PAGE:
In 1906, when Jack London set up his ranch in the Valley of the Moon near Glen Ellen, he had huge plans for the land. But he probably never imagined that one day the ranch would include a 900-seat, open-air theater featuring Broadway performers singing and dancing under the stars.
That idea is now springing to life, thanks to the Transcendence Theatre Company, a troupe of Broadway-trained singers, dancers and actors inspired, in part, by efforts to save Jack London State Park from closure.
"Jack London had a dream," says artistic director Amy Miller, acknowledging a large sign with that same observation, posted near the ruins of the old winery not far from the parking lot. With executive director Stephan Stubbins, Miller is at the park this morning, finalizing plans for the summer's first series of shows. "He had a dream, and so do we. It's amazing that after years of dreaming, it's finally starting to happen."
Beginning this weekend, Transcendence launches "Broadway Under the Stars," a series of splashy musical revues that take place inside the ruins, featuring a rotating cast of performers with Broadway and Hollywood experience. A portion of ticket sales go directly to Jack London State Park, providing monies necessary to keep programs operating at the sprawling institution, and between now and September, the company will stage 14 performances, beginning with a show appropriately titled To Dream the Impossible Dream.
Just over a year ago, it seemed likely that the park would be shut down by the state of California as part of its cost-cutting measures to balance the budget. Now, with the help of numerous community sponsors, donors, nonprofit groups and volunteers—boosted by last month's decision in Sacramento to keep the parks open for now—Transcendence hopes to make Jack London State Park its home, with a full theatrical season featuring Broadway musicals and other types of entertainment.
As Stubbins leads the way through the archway of the ruins and onto the vast rectangular lawn surrounded by an old stone wall, he points beyond the west wall to the vineyards and up at the bright blue sky. It's that sky, with its legendary views of the moon, that London immortalized in his 1914 novel The Valley of the Moon.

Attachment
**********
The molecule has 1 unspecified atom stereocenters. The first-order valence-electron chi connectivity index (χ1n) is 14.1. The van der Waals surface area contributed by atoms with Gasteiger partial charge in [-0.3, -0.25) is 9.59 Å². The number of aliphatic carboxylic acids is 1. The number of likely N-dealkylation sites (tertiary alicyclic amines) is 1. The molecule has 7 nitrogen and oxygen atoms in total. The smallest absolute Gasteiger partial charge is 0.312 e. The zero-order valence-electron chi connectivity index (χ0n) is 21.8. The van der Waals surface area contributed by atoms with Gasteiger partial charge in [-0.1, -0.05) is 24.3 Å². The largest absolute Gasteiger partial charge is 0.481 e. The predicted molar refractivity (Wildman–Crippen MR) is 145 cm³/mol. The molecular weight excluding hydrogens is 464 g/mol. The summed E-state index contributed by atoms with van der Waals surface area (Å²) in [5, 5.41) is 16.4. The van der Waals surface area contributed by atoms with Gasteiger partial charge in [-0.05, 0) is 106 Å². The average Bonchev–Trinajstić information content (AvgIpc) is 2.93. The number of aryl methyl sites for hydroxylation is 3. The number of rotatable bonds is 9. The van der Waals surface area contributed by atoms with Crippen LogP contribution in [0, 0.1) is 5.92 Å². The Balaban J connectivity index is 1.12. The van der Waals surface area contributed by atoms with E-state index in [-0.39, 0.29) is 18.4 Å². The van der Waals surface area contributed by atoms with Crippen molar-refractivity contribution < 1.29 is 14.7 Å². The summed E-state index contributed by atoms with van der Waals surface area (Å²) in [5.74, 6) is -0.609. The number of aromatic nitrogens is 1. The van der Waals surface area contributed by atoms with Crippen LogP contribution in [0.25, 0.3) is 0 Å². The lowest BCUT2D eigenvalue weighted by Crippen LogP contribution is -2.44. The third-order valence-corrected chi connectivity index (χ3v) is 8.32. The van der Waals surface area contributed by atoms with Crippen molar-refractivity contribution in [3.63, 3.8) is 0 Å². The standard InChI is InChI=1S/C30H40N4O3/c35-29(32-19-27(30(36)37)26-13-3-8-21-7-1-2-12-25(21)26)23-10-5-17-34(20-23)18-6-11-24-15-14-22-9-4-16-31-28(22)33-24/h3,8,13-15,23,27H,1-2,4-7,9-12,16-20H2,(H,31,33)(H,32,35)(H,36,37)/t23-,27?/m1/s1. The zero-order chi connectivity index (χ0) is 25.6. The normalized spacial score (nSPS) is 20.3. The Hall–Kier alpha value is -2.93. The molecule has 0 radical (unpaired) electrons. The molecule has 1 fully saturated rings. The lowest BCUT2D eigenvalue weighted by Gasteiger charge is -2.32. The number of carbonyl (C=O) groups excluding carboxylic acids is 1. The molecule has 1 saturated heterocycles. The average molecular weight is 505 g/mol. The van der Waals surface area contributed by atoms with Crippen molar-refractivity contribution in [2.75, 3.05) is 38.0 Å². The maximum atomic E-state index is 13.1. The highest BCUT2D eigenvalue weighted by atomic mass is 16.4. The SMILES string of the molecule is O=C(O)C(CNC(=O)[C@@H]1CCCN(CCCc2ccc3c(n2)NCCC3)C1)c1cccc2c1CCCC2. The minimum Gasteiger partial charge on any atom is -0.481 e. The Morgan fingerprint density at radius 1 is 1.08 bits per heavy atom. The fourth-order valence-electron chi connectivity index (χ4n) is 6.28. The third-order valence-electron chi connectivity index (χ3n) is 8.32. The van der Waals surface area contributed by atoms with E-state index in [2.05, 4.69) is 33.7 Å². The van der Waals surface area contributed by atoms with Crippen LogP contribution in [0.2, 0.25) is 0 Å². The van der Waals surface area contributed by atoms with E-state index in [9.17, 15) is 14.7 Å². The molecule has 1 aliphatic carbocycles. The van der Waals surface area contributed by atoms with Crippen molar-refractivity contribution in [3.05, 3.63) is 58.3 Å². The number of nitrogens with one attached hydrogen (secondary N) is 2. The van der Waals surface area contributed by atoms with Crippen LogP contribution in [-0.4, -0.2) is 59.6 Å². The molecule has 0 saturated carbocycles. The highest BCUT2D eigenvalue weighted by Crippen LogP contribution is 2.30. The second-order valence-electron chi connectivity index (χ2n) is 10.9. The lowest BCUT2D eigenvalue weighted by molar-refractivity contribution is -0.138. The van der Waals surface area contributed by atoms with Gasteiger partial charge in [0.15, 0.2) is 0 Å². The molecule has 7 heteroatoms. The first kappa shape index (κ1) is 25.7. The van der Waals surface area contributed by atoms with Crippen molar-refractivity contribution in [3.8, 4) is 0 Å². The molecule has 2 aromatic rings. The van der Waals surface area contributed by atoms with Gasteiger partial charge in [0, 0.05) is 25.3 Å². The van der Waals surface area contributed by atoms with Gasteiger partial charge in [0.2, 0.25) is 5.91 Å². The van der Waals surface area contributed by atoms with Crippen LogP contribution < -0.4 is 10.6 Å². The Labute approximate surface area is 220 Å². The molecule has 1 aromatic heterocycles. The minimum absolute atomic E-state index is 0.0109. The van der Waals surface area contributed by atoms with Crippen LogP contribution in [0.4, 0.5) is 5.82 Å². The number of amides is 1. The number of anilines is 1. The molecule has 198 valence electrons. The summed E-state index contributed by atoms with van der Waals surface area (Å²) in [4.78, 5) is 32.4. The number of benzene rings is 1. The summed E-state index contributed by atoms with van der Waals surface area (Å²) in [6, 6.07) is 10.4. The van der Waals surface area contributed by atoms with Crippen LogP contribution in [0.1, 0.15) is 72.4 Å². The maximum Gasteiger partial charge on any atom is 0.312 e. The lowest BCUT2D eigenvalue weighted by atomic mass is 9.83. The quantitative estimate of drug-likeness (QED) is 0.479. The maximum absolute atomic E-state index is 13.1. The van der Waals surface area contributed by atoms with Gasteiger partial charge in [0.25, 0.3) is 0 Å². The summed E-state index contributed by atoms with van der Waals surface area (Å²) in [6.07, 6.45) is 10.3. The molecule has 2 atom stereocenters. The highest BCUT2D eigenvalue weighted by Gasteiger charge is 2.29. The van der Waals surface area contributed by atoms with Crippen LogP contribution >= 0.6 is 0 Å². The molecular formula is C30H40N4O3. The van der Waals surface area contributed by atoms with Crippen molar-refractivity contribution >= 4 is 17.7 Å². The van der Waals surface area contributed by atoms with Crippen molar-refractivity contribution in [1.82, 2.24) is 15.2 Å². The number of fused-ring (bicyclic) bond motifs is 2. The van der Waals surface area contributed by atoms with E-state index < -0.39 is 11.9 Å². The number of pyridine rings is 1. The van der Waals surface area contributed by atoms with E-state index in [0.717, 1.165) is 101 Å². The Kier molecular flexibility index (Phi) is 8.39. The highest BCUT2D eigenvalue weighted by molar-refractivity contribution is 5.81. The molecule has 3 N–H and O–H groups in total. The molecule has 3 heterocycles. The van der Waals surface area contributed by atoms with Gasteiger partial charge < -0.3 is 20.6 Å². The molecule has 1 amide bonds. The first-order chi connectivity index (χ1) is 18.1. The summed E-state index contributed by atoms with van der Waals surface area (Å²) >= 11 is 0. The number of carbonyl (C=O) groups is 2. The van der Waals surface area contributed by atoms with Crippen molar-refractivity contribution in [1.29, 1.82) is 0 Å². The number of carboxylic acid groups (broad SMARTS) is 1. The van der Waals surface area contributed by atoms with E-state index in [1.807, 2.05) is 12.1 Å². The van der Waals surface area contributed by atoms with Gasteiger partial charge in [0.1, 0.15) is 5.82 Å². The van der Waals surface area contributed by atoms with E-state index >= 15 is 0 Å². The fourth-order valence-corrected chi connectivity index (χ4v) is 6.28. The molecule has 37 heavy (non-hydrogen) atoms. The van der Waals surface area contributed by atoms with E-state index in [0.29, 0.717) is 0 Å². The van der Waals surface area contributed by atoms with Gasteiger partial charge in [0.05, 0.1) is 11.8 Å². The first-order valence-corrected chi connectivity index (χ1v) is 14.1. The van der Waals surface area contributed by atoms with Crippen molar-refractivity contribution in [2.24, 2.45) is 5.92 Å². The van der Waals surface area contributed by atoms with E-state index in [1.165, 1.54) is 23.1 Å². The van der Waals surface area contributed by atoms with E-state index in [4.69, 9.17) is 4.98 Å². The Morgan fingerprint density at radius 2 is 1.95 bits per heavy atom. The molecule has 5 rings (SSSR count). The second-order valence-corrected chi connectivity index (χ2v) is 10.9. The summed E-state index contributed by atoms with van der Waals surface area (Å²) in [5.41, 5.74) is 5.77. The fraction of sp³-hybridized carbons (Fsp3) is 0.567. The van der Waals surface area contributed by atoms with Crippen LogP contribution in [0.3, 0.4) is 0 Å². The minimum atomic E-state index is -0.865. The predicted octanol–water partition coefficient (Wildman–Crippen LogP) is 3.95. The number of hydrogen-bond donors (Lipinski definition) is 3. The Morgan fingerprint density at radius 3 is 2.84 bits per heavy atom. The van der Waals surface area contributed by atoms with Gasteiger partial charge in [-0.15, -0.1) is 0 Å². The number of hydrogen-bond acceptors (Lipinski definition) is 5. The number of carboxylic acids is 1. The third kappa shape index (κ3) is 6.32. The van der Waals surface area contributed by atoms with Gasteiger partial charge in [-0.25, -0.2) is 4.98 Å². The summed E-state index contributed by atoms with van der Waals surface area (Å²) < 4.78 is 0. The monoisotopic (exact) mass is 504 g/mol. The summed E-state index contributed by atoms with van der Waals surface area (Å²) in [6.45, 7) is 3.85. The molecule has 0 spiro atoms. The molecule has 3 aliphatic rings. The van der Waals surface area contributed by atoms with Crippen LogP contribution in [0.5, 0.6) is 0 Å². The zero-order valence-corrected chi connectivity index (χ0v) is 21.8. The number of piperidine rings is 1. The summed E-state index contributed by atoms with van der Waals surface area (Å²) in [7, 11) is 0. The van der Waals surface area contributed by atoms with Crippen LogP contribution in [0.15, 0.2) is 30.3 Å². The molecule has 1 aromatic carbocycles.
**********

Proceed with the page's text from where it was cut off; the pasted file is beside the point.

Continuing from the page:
"On some nights," Stubbins says, "the moon will be the star of the show."
Originally based in Los Angeles, the members of Transcendence had a vision four years ago of establishing a spot where they could present outdoor theater in a gorgeous natural environment. During a months-long cross-country tour, driving from one end of the States to the other, the company discovered a number of promising possibilities for its future home base.
"We targeted the Napa-Sonoma area as a strong possibility," Miller says, "because of its beauty, of course, and because of all the destination travel, which was an important part of our vision. Companies like the Oregon Shakespeare Festival thrive because they're planted in a community, but draw a lot of their audience from destination travel."
After setting their sights on Napa and Sonoma, the troupe—while still headquartered in L.A.—began looking for an outdoor spot to fit their needs.
"We didn't know anybody at first, so it was a real adventure," says Stubbins. "We knew we wanted to be here, but we had no idea how we were going to make it happen."
At the same time, California announced its intentions to close several state parks, including a number of them in Northern California. Inspired by an online podcast featuring a speech by Ruth Coleman, director of California State Parks, calling for innovative ideas to keep the parks open, Miller, Stubbins and company decided that establishing a performance space at a threatened state park could be beneficial for everyone involved. That was Memorial Day weekend of 2011.
In true "let's put on a show" tradition, several members of the company jumped in a car, drove to Sonoma County and started visiting the area's state parks, beginning with Annadel.
"It was crazy," laughs Stubbins. "We got out and found a ranger and said, 'We'd like to talk to you about the park closures, because we'd like to start a theater company in one of your parks.' And the rangers at Annadel told us we should go check out Jack London State Park. So we came out here and started walking around, and when we stepped into the ruins of the old winery, we all went, 'Wait a minute. This is it. I think we found our land.'"
Immediately, they began negotiations with the state, and were told that if they'd proposed the idea a week prior, they'd have been told no. But with the parks on the verge of closing, the concept of holding events that would channel money back to the parks had a whole new appeal.
To gauge if there was actually an audience for the kind of performance the troupe envisioned, Transcendence staged a one-night-only event at the park last October. The show drew 900 people, selling out every seat.
"We didn't know if we'd get a hundred people or what," Miller says. "We know a lot of the draw was the part about money being raised to save the park. People are connecting with that."
With good word-of-mouth and the continued support of the community, Stubbins and Miller believe that Transcendence will have a longtime home here in the North Bay.
"We really want to make our presence and our commitment to the community known," says Stubbins. "We are here, and we want to help build something wonderful."